Sunday, 21 March 2010

Rise in marriages between cousins 'putting children at risk of birth defects'

A rise in the number of marriages between cousins in Britain has prompted calls for a crackdown on the practice amid warnings it is putting children's health at risk.
Figures show up to 75 per cent of British Pakistanis in some areas are married to first cousins.
In a speech to be made next week, obtained by The Times, leading family lawyer, Baroness Leech, will warn that such marriages can be a barrier to the integration of minority communities and increases the risk of birth defects in children.
She is also expected to call for testing for genetic defects when marriages between family members are arranged and for a register of people carrying genetic diseases to be set up in order for two carriers not to be introduced.
She said such a scheme could be possible in Bradford, which has the UK's highest population of Pakistanis. 
Up to three-quarters of Pakistanis in Bradford are married to their first cousins.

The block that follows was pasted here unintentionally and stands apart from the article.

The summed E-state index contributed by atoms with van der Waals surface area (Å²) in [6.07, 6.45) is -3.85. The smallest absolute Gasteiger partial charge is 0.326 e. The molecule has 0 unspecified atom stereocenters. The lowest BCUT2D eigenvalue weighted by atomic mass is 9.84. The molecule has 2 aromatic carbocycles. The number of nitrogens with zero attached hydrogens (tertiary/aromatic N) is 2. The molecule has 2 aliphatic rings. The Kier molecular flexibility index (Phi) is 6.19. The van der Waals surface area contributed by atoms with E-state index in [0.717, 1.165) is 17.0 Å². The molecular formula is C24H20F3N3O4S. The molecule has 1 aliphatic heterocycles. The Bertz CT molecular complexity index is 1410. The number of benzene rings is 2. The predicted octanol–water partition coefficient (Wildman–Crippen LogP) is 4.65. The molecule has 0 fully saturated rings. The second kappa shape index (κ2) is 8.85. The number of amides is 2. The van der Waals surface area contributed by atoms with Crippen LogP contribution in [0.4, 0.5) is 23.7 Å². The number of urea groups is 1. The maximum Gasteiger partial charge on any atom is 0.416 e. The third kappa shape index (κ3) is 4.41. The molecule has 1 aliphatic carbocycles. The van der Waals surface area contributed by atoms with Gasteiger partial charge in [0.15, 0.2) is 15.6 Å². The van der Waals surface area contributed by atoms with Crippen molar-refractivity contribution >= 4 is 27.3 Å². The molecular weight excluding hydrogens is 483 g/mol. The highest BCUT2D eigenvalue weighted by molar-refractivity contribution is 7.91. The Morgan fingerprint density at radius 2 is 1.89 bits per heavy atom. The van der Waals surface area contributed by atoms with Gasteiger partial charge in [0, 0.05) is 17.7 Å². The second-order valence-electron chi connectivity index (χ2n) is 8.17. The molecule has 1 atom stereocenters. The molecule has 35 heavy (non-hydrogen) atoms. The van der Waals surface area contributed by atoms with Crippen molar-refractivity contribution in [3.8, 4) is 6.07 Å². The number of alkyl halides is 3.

The trend is also evident in Birmingham, where figures show that one in ten of all children born to first cousins died in childhood or suffered from a serious genetic disorder.
 British Pakistanis, half of whom marry a first cousin, are 13 times more likely to produce children with genetic disorders than the general population, according to Government-sponsored research.

Although British Pakistanis account for three per cent of the births in this country, they are responsible for 33 per cent of the 15 to 20,000 children born each year with genetic defects.
Full story HERE

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